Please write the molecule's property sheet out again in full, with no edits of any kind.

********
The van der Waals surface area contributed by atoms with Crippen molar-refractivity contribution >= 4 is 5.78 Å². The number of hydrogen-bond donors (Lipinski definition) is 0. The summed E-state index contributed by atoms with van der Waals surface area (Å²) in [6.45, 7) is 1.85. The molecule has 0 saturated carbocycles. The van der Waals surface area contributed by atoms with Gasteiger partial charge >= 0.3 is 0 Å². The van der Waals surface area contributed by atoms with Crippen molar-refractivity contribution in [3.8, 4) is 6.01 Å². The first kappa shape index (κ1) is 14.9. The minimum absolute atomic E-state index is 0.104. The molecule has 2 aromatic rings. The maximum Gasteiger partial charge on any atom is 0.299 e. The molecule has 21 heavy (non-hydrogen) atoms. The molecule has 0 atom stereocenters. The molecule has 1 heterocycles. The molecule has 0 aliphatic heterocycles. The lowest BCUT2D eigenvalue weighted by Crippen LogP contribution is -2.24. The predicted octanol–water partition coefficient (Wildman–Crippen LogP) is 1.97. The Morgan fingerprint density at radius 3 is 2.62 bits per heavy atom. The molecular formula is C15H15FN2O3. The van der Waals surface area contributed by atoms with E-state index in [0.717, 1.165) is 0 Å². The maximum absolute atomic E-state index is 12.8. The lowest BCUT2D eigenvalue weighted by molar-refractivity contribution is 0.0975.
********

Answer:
The van der Waals surface area contributed by atoms with Crippen molar-refractivity contribution >= 4 is 5.78 Å². The number of hydrogen-bond donors (Lipinski definition) is 0. The summed E-state index contributed by atoms with van der Waals surface area (Å²) in [6.45, 7) is 1.85. The molecule has 0 saturated carbocycles. The van der Waals surface area contributed by atoms with Gasteiger partial charge >= 0.3 is 0 Å². The van der Waals surface area contributed by atoms with Crippen molar-refractivity contribution in [3.8, 4) is 6.01 Å². The first kappa shape index (κ1) is 14.9. The minimum absolute atomic E-state index is 0.104. The molecule has 2 aromatic rings. The maximum Gasteiger partial charge on any atom is 0.299 e. The molecule has 21 heavy (non-hydrogen) atoms. The molecule has 0 atom stereocenters. The molecule has 1 heterocycles. The molecule has 0 aliphatic heterocycles. The lowest BCUT2D eigenvalue weighted by Crippen LogP contribution is -2.24. The predicted octanol–water partition coefficient (Wildman–Crippen LogP) is 1.97. The Morgan fingerprint density at radius 3 is 2.62 bits per heavy atom. The molecular formula is C15H15FN2O3. The van der Waals surface area contributed by atoms with E-state index in [0.717, 1.165) is 0 Å². The maximum absolute atomic E-state index is 12.8. The lowest BCUT2D eigenvalue weighted by molar-refractivity contribution is 0.0975.